Four years ago, Roberts had a solid 7-2 majority rule against a Trump claim of "absolute immunity" and order the then-president to turn over financial and tax records to New York prosecutors.

The chief justice said the presidential supremacy claimed by Trump had never been part of America's history.

"In our judicial system, the public has a right to every man's evidence. Since the earliest days of the republic, 'every man' has included the president of the United States," Roberts wrote in Trump v. Vance. Two conservative justices, Alito and Clarence Thomas, dissented.

Critics say the Roberts court has already delivered a victory of sorts for Trump by taking so long to decide on his immunity claim.

"This case goes to the heart of our democracy, and they've been slow-walking it," said Fred Wertheimer, president of Democracy21 and a champion of campaign funding limits since the Watergate era. The court decided the Watergate case 16 days after the oral argument, he noted.

This year, by contrast, the justices have taken months to ponder a claim of immunity, a delay that has postponed Trump's federal prosecutions and is almost certain to prevent a jury from deciding before the November election whether he conspired to overturn his defeat in the 2020 election.

"The court should never have taken this case," Wertheimer said. "The voters were entitled to know whether Trump engaged in criminal conduct to overturn an election he lost."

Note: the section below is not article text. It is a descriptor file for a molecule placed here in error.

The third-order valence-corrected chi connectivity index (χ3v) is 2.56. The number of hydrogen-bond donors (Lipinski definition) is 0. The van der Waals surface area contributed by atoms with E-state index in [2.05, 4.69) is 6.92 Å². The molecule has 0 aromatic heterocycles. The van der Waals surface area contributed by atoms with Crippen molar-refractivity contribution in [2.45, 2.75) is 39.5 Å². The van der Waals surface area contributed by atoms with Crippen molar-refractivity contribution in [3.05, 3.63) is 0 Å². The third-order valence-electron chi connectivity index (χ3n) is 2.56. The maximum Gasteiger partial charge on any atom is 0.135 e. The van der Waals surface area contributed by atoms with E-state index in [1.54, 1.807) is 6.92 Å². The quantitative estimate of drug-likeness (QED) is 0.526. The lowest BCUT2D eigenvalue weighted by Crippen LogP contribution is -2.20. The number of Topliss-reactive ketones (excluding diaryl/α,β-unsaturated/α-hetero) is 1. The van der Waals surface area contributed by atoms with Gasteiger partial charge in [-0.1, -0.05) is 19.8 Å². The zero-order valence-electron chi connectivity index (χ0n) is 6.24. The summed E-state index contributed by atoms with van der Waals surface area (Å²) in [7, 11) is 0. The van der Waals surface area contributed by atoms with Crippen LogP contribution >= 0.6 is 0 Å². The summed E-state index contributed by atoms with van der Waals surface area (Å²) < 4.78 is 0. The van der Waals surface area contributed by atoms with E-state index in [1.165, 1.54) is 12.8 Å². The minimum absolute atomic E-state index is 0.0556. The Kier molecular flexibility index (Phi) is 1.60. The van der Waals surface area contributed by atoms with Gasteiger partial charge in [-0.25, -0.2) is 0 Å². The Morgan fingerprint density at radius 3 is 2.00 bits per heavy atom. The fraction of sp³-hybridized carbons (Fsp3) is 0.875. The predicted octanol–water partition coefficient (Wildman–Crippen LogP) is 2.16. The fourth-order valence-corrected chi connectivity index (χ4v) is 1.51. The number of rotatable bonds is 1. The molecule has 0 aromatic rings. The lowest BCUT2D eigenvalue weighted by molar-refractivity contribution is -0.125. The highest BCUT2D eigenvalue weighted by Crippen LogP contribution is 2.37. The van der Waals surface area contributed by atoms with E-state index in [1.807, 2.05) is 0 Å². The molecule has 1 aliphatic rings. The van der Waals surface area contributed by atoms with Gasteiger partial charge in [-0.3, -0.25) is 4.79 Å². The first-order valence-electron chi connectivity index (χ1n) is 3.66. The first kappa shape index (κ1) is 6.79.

He's not the only Watergate-era lawyer who is troubled. In 1974, Philip Lacovara, as counsel to the special prosecutor, urged the Supreme Court to reject Nixon's claim of executive privilege with a "definitive" ruling. Nixon had hinted he may defy the decision if the justices were divided.

Just 16 days after the court ordered him to disclose the tapes, Nixon resigned. A month later, President Ford granted him a full pardon, after saying his predecessor was facing "possible indictment and trial for offenses against the United States."

In a recent interview, Lacovara warned against making a former president immune from criminal prosecution, noting that history has shown that sometimes strong men with no moral compass can win election.

"That's why this could be the most dangerous decision the court has ever made," he said of Trump's case. "Once you crack it open and say the president gets to violate some laws, there's no way to constrain it. You have started down a very dangerous road."